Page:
On the exterior, another small zippered pocket is at the top front. One mesh pocket sits on one side, sized for water bottles and smaller travel tripods. On the bottom, the bag includes two adjustable straps that could latch on a rolled sweatshirt or something similar.

The padded laptop compartment sits against the back panel. I usually don’t like the laptop placed here since it makes the back stiff, but there’s enough padding. Besides, with the bag fitting only a body and 1-2 lenses, it’s not going to be a heavy load. Carrying a laptop, camera, iPad, and some travel items like snacks and passports was reasonably comfortable. Inside the laptop pouch, there’s a smaller pouch for a smartphone and another for a passport.

There’s no shortage of ways to carry the Lowepro Trekker LT BP 250. The most comfortable option is the backpack straps. These are sufficiently padded and include an adjustable chest strap to keep the straps in place. The straps are comfortable for the amount of gear in this bag.

The mesh back panel that offers padding against your back can also be unbuckled, after which the backpack straps can be hidden inside. In this mode, the bag can be carried using the grab handle at the side, which positions the bag horizontally, more like a laptop bag. There’s also a grab handle at the top to carry vertically. Or, there is a luggage loop at the back to slide the bag over the handles of a rolling suitcase.

The backpack also includes a small strap that can carry the camera insert separately or convert the backpack into a messenger-style bag. This versatility is great. However, the included strap isn’t very comfortable. The strap is thin, and the material is scratchy.

Build Quality

Lowepro’s new recycled material is thin, making this backpack very lightweight. The bag itself isn’t going to add much weight to what you’d be carrying. It also seems to repel dirt and water fairly well. Without weather-sealed zippers, the rain cover is required for working in the rain. The materials don’t feel as luxurious as more expensive bags, but it’s forgivable for a bag that’s priced under $170.

I’ve tried out bags made from recycled materials that seemed to fray too easily, so I decided to take a nail file to the bag for about a minute. This created a microscopic fuzziness to the material. Still, no large threads stuck out. This material should hold up to normal wear and tear. What it lacks in luxury it makes up for a bit in weight or lack thereof.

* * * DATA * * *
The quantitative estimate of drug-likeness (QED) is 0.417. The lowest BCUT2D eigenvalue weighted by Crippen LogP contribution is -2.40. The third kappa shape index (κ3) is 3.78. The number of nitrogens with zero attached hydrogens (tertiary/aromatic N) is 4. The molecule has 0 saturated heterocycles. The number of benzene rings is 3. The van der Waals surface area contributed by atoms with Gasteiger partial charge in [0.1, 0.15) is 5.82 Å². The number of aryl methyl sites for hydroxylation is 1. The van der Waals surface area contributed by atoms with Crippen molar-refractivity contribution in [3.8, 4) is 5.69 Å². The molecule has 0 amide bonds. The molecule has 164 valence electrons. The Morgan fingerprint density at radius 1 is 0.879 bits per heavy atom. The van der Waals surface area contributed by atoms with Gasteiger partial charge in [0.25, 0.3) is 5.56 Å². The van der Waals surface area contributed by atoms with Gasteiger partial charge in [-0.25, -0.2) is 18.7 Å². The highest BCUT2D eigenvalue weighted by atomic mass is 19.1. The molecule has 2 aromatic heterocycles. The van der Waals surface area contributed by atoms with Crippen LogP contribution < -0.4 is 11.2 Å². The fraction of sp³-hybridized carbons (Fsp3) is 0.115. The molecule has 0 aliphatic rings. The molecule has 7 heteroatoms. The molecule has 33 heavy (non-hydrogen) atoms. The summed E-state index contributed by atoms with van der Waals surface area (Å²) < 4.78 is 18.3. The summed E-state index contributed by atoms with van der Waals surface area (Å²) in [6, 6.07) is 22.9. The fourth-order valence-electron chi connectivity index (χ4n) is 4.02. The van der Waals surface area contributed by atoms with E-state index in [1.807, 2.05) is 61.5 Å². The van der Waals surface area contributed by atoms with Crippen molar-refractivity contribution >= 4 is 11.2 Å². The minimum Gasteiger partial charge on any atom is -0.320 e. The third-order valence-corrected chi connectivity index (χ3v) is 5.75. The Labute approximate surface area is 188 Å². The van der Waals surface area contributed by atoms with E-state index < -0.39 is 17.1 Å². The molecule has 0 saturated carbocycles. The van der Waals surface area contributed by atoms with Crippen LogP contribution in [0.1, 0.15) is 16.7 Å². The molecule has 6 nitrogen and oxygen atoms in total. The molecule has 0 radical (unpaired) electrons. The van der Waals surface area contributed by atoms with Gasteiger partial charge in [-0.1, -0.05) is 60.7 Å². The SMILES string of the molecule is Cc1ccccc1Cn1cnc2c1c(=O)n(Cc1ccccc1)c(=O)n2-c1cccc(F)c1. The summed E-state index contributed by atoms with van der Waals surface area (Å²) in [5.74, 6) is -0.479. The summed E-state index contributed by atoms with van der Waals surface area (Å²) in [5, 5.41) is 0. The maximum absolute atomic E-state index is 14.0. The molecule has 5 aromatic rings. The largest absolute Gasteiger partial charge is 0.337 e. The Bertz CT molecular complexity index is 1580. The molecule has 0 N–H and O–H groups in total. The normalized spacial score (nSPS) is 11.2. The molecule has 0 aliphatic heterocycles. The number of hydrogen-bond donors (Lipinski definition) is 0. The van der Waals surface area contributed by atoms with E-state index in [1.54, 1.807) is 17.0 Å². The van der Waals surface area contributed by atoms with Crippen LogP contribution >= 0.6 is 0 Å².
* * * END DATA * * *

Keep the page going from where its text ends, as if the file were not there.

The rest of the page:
Ease of Use

The Lowepro Trekker LT BP 250 is designed for versatility. It’s nice to be able to pack a lot or just grab the camera cube and pack a little. I packed this bag on an 11-hour road trip, and it had plenty of room for extras. It was nice to fill the backpack for the car ride, then just grab my drone from the camera cube in the bottom when I was ready to fly.

With the cube inside the bag, the cube can be left open, so there’s just one zipper to access gear. A strap keeps the opening to the camera cube out of the way. Using the double zipper system, you can open just the bottom portion, similar to a quick access door on many backpacks.

While it’s easy to access with that giant clamshell zipper, opening the bag does require care if you only want to access the bottom or the top. If it’s lying flat, the whole clamshell can be opened. But, sitting upright, you can use the second zipper to keep the top portion closed and only open the bottom.

Who Should Buy It?

While it’s a large bag, the Lowepro Trekker LT BP 250 is meant to carry only one body, one to two lenses, and a laptop. The rest of the bag’s space is reserved for whatever else you need: a change of clothes, a lunchbox, etc. Its versatility and price make the bag a good option for photographers who want one bag that can do anything, have a limited budget, and only use one to two lenses.

With only a small section dedicated to gear, it’s not made for carrying several lenses. The materials speak of the bag’s more budget-friendly price. And converting the bag to a messenger isn’t very comfortable — it’s best worn as a backpack.

Tech Specs

Lowepro lists the following features for the Trekker LT BP 250 AW:

  • Weight: 1 kg
  • Total Volume: 25.5 L
  • Main Color: Gray
  • Internal Dimensions: 28 x 13 x 48 cm
  • External Dimensions: 29 x 18.5 x 49 cm
  • Camera Compartment Dimensions: 16.5 x 9.5 x 24 cm
  • Laptop Compartment Dimensions: 27 x 2 x 41 cm
  • Primary Device: Camera
  • Device Volume: 4.5 L
  • Exterior Material: 300D polyester ripstop Recycled, 600D polyester solution-dyed
  • Interior Material: 200D polyester (recycled)